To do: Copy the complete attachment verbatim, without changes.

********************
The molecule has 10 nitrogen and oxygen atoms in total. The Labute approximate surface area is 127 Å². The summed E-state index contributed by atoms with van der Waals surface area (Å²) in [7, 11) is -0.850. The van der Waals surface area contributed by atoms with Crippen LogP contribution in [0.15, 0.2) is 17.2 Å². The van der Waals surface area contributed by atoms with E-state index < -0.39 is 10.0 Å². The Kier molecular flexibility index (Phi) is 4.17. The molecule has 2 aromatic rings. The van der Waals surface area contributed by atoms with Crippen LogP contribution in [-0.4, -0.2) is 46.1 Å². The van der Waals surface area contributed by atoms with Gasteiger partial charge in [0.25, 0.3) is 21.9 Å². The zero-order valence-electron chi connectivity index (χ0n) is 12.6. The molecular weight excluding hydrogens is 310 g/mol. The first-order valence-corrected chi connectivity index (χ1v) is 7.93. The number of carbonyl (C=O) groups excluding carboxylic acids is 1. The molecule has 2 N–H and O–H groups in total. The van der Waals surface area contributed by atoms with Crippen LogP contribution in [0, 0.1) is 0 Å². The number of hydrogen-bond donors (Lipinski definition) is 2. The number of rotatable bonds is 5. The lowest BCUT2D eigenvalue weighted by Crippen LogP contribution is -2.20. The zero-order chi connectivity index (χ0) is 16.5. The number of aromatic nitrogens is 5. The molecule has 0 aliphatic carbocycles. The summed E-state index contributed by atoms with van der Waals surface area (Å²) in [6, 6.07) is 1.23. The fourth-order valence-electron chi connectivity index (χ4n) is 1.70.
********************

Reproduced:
The molecule has 10 nitrogen and oxygen atoms in total. The Labute approximate surface area is 127 Å². The summed E-state index contributed by atoms with van der Waals surface area (Å²) in [7, 11) is -0.850. The van der Waals surface area contributed by atoms with Crippen LogP contribution in [0.15, 0.2) is 17.2 Å². The van der Waals surface area contributed by atoms with E-state index < -0.39 is 10.0 Å². The Kier molecular flexibility index (Phi) is 4.17. The molecule has 2 aromatic rings. The van der Waals surface area contributed by atoms with Crippen LogP contribution in [-0.4, -0.2) is 46.1 Å². The van der Waals surface area contributed by atoms with Gasteiger partial charge in [0.25, 0.3) is 21.9 Å². The zero-order valence-electron chi connectivity index (χ0n) is 12.6. The molecular weight excluding hydrogens is 310 g/mol. The first-order valence-corrected chi connectivity index (χ1v) is 7.93. The number of carbonyl (C=O) groups excluding carboxylic acids is 1. The molecule has 2 N–H and O–H groups in total. The van der Waals surface area contributed by atoms with Crippen LogP contribution in [0, 0.1) is 0 Å². The number of hydrogen-bond donors (Lipinski definition) is 2. The number of rotatable bonds is 5. The lowest BCUT2D eigenvalue weighted by Crippen LogP contribution is -2.20. The zero-order chi connectivity index (χ0) is 16.5. The number of aromatic nitrogens is 5. The molecule has 0 aliphatic carbocycles. The summed E-state index contributed by atoms with van der Waals surface area (Å²) in [6, 6.07) is 1.23. The fourth-order valence-electron chi connectivity index (χ4n) is 1.70.